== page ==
The government is reportedly going to allow construction of effluent treatment plants (ETPs) by individual tanneries at the Savar tannery estate. For those who are aware of the government's commitment about a Central Effluent Treatment Plant (CETP) at the tannery estate and also about the works going on there for long six years, the news is sure to surprise all, the stakeholders in particular. For long the authorities have been assuring the tanners about completion of the CETP, and now, still not shying away from more such commitments, they are set to allow the tanners to build their own effluent plants!
Ever since the relocation of tanneries from Hazaribagh to the Savar estate years back, commitment did keep pouring in about work completion. Although there were some moves to speed up progress of work including initiatives to recast some critically technical aspects of the plant pertaining to the disposal of liquid and solid waste, nothing actually came up to rescue the tanners from being shunned by overseas buyers due to the lack of required compliance-- which could have been addressed by proper functioning of the CETP.
It may be noted that for export purpose, it is the certification of the Leather Working Group (LWG) that can fulfil the compliance norms. The UK-based LWG comprises many relevant stakeholders including brands, retailers, product and leather manufacturers, chemical and machinery suppliers, technical experts and other service providers that work together to maintain environmental protocols, specifically for the leather manufacturing industry. Obtaining certification from the group is thus a prerequisite for any country to sell leather and leather goods at international markets. In the absence of compliance and LWG certification, major global buyers, especially the European and American, do not procure goods from non-compliant factories. This clearly points to the insoluble hurdle that Bangladesh's leather and leather goods exporters are now faced with as they are yet to be certified by the LWG. It is here that CETP emerges as the foremost requirement for leather and leather goods producers in exporting their products.
It has been learnt that a good number of international buyers who used to procure leather and leather goods from the country have moved to other exporting countries. Respective country-compliance norms of importing countries and increasing international pressure not to procure from environment-unfriendly sources (like the Savar estate, as it is now) have left very few choices for exporters here to access overseas markets.
In this situation, our manufacturers are left with no choice but to sell tanned leather to some Chinese companies at rates well below international prices. The question here: who is to blame? Not the exporters. Nearly 155 tanneries have reportedly invested Tk 70.0 billion to set up their relocated factories employing around 50,000 people.
The CETP at the Savar estate is a classic case of indifferent government action that often hinges, according to sector experts, on lack of knowledge and experience in going about a project such as this. The groundwork for the CETP started in 2014 and it was supposed to be completed by 2017. Work got delayed several times, and the reasons for delay clearly explain how ill-prepared the authorities were while taking up the massive task. The project was plagued by frequent change of project directors, fund constraint, legal problems, bureaucratic tangles and delays caused by Chinese contractors. So far, Tk 8.79 billion has been spent on the CETP, reports a local daily quoting the project director of the estate.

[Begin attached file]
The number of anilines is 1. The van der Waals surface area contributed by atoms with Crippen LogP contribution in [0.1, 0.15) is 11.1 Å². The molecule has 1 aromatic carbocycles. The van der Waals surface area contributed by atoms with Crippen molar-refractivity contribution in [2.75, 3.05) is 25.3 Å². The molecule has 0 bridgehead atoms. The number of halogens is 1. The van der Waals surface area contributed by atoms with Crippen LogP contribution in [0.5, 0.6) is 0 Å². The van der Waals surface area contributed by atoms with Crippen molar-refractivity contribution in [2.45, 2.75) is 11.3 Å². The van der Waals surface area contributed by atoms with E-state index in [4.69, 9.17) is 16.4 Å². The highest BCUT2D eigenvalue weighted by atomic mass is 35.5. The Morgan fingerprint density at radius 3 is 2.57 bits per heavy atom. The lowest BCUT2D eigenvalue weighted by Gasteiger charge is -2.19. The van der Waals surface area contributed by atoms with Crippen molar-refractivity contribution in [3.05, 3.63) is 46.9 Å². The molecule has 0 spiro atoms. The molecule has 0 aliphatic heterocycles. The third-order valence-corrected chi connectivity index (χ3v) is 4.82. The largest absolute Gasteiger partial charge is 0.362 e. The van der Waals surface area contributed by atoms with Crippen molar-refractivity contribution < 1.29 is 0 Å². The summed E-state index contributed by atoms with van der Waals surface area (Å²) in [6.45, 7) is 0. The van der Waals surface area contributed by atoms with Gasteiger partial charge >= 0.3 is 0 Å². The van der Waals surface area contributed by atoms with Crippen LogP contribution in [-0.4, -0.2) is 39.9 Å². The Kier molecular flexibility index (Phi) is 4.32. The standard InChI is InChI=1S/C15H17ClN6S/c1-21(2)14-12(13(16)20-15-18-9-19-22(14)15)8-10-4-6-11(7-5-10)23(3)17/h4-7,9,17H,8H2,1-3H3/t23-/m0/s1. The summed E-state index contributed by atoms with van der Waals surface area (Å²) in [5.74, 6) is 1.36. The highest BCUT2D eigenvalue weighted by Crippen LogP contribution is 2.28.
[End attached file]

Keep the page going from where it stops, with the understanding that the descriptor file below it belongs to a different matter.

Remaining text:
Although it sounds rather harsh that the country's leather sector is dwindling, the fact remains that aimless moves made worse by absence of proactive plans, have already dug deep ruts on its path of becoming what it was meant to be. Leather is one of the country's key export products. But despite its immense growth potential, it has not been able to shine at all but for tiny blips. Some late-entrants like Vietnam and Cambodia are doing far better in this sector. Vietnam's export, for example, now stands at $20 billion a year, while that of Bangladesh shockingly hovers well below $1.0 billion in recent years.
The leather sector over the years has suffered more misery than any other in the country due to sheer insensitivity and negligence of the authorities. The problems in exporting that have been emerging in recent times causing drastic decline are for the most part attributable to government's indecisions, even grossly wrong decisions. Not to speak of proactive plans, the long sequence of events -- including the many twists and turns -- around the tannery hub relocation from Hazaribagh to Savar, the limping progress of work of the estate in general, and last but not least the infamous CETP brings forth the dismal narrative of the country's leather sector.
It is not known how things are going to look like in the near future. The President of the Bangladesh Tanners Association has reportedly said that setting up individual ETPs by the tanners would cause a serious monitoring and coordination problem. What is more worrying is that there prevails an uncertainty over the fate of the CETP. The authorities should talk to the stakeholders before taking any further move.